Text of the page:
failure is complexity in action, and not simple at all.
For some a "perfect day of FAIL" could be considered a luxury. If FAIL means eating a slice of last nights pizza... while watching Bugs Bunny cartoons and blowing bong hits at the dog. I want FAIL. There were times in my life where I would given my eye tooth to turn off my cell and email and make it stop. Just for a day. If that is FAIL, I want EPIC FAIL at least once a month.
Even Jehovah took a day off. I wonder what he did on his down time. I think that is where the platypus came from.... a bottle of Jack, a couple of joints and some quality FAIL time... no pressure, no stock holders.... just a box of spare parts, a Sunday afternoon and singular mission of "WTF is THAT?".
Hugh, does today's post hold the answer to the question you asked in your "Back from the Road Trip" post?
*How the heck am I going to manage all the stuff I've currently got going on, AND find the time to draw cartoons.*
To overcome failure one needs to succeed in recovering, which suggests that in a way failure breeds complexity (provided that the one who failed will seek to recover from the situation in the first place). Complexity of recovering from failure can be harderd by several magnitudes as you have to first get back to zero before continuing your climb upwards.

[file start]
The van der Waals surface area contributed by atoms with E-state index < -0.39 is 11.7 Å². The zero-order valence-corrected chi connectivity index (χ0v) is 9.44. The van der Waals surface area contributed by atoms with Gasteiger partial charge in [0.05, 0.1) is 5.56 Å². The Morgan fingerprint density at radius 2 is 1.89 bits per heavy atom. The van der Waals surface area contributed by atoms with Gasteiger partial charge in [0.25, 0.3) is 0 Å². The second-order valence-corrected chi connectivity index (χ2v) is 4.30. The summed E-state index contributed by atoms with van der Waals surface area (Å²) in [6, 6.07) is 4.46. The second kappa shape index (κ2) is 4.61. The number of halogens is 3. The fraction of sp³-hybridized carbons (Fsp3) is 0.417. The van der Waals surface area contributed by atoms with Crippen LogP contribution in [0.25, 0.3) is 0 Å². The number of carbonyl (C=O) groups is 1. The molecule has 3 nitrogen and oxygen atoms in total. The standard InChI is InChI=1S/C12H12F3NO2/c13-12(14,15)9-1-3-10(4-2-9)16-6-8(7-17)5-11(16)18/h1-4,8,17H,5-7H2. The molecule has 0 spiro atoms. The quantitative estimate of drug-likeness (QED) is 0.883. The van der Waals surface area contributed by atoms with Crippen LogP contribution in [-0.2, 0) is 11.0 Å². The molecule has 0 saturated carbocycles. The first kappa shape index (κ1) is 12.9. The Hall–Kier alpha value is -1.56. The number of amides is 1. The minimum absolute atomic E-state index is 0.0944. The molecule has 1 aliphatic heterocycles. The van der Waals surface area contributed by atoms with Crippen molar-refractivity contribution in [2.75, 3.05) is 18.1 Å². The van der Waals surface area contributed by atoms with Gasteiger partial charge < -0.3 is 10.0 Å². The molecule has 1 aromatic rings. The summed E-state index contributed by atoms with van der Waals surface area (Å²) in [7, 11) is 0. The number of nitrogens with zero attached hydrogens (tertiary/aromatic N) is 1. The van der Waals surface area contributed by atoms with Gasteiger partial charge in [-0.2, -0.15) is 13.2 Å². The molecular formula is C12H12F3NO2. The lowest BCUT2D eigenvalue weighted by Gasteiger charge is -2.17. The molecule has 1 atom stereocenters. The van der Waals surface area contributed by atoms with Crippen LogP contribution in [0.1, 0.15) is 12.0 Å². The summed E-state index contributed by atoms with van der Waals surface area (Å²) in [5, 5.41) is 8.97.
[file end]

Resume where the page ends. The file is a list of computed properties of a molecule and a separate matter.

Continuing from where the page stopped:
I disagree with this, I think the two are orthogonal. The complexity needs to be there for a reason, it shouldn't be a result of archaicisms or superstitions, and often complex organisations are laden with both.
Yes, success is more complicated for the simple reason there are a near infinity of ways to do it WRONG. Finding out how to do it right is *one* of the complexities.
On another note of right ways; I don't see a pre-order coupon for the book, is that on the publisher's site?? And who's publishing??
Keep it up.
I believe some of the invisible contributors to success are in the lessons that parents teach their kids. My motto: if we don't teach our kids how to succeed they can only do so by accident.
That is so true. Many people are afraid to succeed more than if they fail. While it is true, some people are such perfectionist, that they are afraid to try in fear that they will fail, most people rather dodge success. They cannot compute how things will change for them and the level of hard work you must put into a venture once you truly succeed! Good post.